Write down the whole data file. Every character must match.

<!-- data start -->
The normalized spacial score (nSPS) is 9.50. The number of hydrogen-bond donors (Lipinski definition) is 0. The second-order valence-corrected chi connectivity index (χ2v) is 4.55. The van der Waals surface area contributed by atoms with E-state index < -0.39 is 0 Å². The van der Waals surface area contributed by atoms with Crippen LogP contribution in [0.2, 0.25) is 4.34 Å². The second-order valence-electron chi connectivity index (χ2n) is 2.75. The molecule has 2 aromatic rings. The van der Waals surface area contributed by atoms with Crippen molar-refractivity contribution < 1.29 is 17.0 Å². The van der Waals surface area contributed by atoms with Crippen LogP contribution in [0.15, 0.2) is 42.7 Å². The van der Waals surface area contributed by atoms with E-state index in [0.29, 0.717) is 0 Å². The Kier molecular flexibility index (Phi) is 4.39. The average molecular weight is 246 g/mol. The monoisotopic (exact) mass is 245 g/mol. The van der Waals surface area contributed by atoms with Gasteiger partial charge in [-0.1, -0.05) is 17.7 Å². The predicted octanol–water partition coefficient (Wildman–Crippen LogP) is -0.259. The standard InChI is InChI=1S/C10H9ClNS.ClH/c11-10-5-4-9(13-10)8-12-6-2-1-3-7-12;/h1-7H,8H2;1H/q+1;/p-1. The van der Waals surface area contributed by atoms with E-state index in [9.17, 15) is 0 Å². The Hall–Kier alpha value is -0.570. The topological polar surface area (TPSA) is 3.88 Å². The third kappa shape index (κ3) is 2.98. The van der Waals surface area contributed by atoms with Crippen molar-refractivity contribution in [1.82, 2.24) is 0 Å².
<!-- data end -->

The normalized spacial score (nSPS) is 9.50. The number of hydrogen-bond donors (Lipinski definition) is 0. The second-order valence-corrected chi connectivity index (χ2v) is 4.55. The van der Waals surface area contributed by atoms with E-state index < -0.39 is 0 Å². The van der Waals surface area contributed by atoms with Crippen LogP contribution in [0.2, 0.25) is 4.34 Å². The second-order valence-electron chi connectivity index (χ2n) is 2.75. The molecule has 2 aromatic rings. The van der Waals surface area contributed by atoms with Crippen molar-refractivity contribution < 1.29 is 17.0 Å². The van der Waals surface area contributed by atoms with Crippen LogP contribution in [0.15, 0.2) is 42.7 Å². The van der Waals surface area contributed by atoms with E-state index in [0.29, 0.717) is 0 Å². The Kier molecular flexibility index (Phi) is 4.39. The average molecular weight is 246 g/mol. The monoisotopic (exact) mass is 245 g/mol. The van der Waals surface area contributed by atoms with Gasteiger partial charge in [-0.1, -0.05) is 17.7 Å². The predicted octanol–water partition coefficient (Wildman–Crippen LogP) is -0.259. The standard InChI is InChI=1S/C10H9ClNS.ClH/c11-10-5-4-9(13-10)8-12-6-2-1-3-7-12;/h1-7H,8H2;1H/q+1;/p-1. The van der Waals surface area contributed by atoms with E-state index in [9.17, 15) is 0 Å². The Hall–Kier alpha value is -0.570. The topological polar surface area (TPSA) is 3.88 Å². The third kappa shape index (κ3) is 2.98. The van der Waals surface area contributed by atoms with Crippen molar-refractivity contribution in [1.82, 2.24) is 0 Å².